In other business, the Commissioners took no action on an item of business to re-route the split intersection between County Roads 207 and 322. According to nearby resident David Pembroke, the intersection is potentially dangerous.

A triangular island separates two forks of CR 207 – one going straight into a T-shape intersection with CR 322 and CR 207 and another that curves gently into CR 207. There is a yield sign at the curve and a stop sign at the T-shaped intersection. The curve was probably built to accommodate large farm equipment and trailers.

State Trooper Sgt. Ray Sappington spoke in favor of the change. The Commissioners said since the forked intersection has been there for at least 20 years a road closure order would be the standard route to proceed, in order to give residents time to respond; thus, no action was taken.

In other business, the Commissioners held a hearing on the adoption of “an order to tax tangible personal property in transit which would otherwise be exempt pursuant to Sec. 11.253 of the Texas Tax Code.”

This action relates to whether certain tangible personal property held temporarily at a location in this state for assembling, storing, manufacturing, processing or fabricating purposes (known as “goods–in–transit”) shall remain subject to taxation by Cooke County as it has in the past.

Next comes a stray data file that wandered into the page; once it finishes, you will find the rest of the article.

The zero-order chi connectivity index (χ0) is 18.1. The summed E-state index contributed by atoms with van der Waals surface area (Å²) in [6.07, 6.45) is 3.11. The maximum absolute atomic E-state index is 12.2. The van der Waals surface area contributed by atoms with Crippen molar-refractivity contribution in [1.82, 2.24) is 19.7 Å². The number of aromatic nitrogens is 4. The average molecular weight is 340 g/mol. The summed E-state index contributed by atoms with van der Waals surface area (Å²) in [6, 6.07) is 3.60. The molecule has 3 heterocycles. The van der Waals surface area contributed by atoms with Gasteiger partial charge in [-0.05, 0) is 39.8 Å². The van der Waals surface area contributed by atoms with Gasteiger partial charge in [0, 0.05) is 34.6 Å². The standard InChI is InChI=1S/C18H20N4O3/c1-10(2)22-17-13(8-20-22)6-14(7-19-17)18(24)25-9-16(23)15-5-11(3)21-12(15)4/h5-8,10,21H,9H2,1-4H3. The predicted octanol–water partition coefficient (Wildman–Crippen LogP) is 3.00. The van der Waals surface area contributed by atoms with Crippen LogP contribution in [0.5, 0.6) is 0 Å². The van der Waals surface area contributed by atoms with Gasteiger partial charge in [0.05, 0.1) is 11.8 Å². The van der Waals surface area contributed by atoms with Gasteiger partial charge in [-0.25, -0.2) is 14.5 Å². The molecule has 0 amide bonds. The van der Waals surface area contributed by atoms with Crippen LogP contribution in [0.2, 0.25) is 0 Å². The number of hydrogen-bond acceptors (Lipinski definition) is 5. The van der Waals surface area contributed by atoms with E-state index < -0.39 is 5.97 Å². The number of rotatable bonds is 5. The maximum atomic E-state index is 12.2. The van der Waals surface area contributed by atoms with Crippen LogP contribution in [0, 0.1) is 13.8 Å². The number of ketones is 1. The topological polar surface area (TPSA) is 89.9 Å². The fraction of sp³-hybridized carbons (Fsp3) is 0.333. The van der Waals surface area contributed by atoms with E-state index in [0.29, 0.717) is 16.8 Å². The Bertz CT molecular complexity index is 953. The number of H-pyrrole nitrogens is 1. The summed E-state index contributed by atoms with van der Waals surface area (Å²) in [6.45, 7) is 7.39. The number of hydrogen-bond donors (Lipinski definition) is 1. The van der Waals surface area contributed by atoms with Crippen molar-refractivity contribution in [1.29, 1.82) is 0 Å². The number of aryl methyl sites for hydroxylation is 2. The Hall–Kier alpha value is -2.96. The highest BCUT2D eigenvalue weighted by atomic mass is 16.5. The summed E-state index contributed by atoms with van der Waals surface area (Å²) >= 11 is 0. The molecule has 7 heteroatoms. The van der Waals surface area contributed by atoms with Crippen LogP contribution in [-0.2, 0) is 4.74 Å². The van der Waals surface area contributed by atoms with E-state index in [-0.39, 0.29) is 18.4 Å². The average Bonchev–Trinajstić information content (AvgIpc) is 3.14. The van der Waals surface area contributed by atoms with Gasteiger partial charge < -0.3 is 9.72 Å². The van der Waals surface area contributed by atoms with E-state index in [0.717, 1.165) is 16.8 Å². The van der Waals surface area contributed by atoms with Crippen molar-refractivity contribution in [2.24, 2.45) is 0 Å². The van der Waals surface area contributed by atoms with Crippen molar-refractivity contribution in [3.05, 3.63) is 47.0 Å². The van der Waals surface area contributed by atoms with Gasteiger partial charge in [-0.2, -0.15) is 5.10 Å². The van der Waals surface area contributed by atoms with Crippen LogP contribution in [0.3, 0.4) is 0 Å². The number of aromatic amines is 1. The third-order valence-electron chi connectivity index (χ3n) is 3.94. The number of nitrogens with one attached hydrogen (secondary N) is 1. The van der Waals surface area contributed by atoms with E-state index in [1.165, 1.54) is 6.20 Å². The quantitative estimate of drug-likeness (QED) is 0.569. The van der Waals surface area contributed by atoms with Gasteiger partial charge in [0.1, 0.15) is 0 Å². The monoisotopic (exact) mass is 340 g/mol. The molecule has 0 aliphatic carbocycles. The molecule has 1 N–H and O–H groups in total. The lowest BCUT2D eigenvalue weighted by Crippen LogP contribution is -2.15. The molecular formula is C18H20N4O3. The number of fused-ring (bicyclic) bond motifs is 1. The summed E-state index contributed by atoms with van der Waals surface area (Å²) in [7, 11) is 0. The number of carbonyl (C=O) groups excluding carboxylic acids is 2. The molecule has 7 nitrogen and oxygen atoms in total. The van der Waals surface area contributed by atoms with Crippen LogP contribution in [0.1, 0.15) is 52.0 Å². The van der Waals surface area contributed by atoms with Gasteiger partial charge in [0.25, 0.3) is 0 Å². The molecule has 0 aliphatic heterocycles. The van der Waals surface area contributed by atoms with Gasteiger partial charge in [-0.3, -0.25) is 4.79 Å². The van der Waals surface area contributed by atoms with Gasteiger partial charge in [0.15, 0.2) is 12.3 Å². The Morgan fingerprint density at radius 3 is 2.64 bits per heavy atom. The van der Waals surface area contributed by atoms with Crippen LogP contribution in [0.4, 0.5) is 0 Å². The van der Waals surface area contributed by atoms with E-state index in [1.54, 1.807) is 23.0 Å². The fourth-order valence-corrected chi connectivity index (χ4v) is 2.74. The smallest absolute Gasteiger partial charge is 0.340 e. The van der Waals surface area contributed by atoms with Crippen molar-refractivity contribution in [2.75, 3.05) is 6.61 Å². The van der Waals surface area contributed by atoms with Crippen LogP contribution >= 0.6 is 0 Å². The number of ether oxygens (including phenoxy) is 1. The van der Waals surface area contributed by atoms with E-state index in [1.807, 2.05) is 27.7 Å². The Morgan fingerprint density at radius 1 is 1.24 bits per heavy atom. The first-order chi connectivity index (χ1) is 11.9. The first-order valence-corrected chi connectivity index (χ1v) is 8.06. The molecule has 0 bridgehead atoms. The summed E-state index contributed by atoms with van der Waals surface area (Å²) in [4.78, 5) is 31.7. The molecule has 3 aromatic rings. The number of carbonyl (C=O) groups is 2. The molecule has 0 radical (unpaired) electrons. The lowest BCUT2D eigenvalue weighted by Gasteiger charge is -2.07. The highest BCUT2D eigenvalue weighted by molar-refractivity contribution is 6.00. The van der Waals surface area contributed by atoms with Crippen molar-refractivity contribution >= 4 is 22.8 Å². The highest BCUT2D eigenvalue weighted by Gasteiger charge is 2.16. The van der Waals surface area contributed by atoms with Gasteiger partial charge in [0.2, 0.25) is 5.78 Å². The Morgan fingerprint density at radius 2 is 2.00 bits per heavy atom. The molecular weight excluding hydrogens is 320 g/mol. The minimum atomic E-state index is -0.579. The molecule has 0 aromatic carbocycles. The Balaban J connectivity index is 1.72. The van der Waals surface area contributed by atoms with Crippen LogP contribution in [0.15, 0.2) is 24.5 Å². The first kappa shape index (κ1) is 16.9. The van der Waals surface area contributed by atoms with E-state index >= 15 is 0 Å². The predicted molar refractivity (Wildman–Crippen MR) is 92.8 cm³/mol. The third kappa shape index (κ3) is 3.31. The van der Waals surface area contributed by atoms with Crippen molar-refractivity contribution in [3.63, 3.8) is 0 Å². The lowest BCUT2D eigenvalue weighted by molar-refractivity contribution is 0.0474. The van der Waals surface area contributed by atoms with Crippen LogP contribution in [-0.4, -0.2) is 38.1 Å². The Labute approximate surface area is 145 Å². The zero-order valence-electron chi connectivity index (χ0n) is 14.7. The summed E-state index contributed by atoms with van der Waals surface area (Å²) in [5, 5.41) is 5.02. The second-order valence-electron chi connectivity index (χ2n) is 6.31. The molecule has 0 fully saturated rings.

Arterbury spoke in favor of denying the exemption, calling it a loophole for manufacturers to avoid paying their taxes.

After closing the hearing, the Commissioners voted unanimously to continue taxing goods-in-transit.

In other business, the Commissioners unanimously:

• Enter an interlocal agreement with the City of Gainesville.

• Renew the county’s insurance coverage through Texas Association of Counties.

• Nominate Precinct 2 Commissioner Steve Key and Freeman as representatives to the Pubic Power Pool.

• Approve two Sheriff’s Office bonds.

• Table a contract with ACS Government Records for updating the cashiering system in County Clerk’s Office, so details may be added to a contract.

• Allow Cimmarron Gathering, at their expense to install a six-inch poly pipeline for a low-pressure gas gathering across County Road 345 about 3,613 feet south east of County Road 349 by use of a road bore.

• Approved list of consent agenda items, including cleaning a fence row for Marcus and Donna Schafer on County Road 156.

No action was taken following an executive session held prior to the wind farm business.

The meeting adjourned at noon.

By Andy Hogue
Register Staff Writer

Gainesville Daily Register

27 November 2007

This article is the work of the source indicated. Any opinions expressed in it are not necessarily those of National Wind Watch.

The copyright of this article resides with the author or publisher indicated. As part of its noncommercial effort to present the environmental, social, scientific, and economic issues of large-scale wind power development to a global audience seeking such information, National Wind Watch endeavors to observe “fair use” as provided for in section 107 of U.S. Copyright Law and similar “fair dealing” provisions of the copyright laws of other nations. Send requests to excerpt, general inquiries, and comments via e-mail.